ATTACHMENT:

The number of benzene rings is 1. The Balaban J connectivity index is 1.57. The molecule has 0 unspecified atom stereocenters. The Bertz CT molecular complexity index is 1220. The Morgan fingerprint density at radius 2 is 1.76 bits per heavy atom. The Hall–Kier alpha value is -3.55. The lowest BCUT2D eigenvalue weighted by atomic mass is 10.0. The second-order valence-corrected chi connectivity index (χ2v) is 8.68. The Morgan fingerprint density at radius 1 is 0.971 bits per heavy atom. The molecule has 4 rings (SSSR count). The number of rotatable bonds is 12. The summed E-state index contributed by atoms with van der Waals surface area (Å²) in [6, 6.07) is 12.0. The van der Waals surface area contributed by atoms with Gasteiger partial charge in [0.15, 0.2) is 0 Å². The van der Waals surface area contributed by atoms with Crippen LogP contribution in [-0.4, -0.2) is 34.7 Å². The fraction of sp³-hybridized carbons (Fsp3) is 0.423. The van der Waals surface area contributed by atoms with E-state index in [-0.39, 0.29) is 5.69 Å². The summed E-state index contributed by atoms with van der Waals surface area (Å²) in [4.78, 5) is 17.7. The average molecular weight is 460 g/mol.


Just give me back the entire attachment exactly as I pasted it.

The number of benzene rings is 1. The Balaban J connectivity index is 1.57. The molecule has 0 unspecified atom stereocenters. The Bertz CT molecular complexity index is 1220. The Morgan fingerprint density at radius 2 is 1.76 bits per heavy atom. The Hall–Kier alpha value is -3.55. The lowest BCUT2D eigenvalue weighted by atomic mass is 10.0. The second-order valence-corrected chi connectivity index (χ2v) is 8.68. The Morgan fingerprint density at radius 1 is 0.971 bits per heavy atom. The molecule has 4 rings (SSSR count). The number of rotatable bonds is 12. The summed E-state index contributed by atoms with van der Waals surface area (Å²) in [6, 6.07) is 12.0. The van der Waals surface area contributed by atoms with Gasteiger partial charge in [0.15, 0.2) is 0 Å². The van der Waals surface area contributed by atoms with Crippen LogP contribution in [-0.4, -0.2) is 34.7 Å². The fraction of sp³-hybridized carbons (Fsp3) is 0.423. The van der Waals surface area contributed by atoms with E-state index in [-0.39, 0.29) is 5.69 Å². The summed E-state index contributed by atoms with van der Waals surface area (Å²) in [4.78, 5) is 17.7. The average molecular weight is 460 g/mol.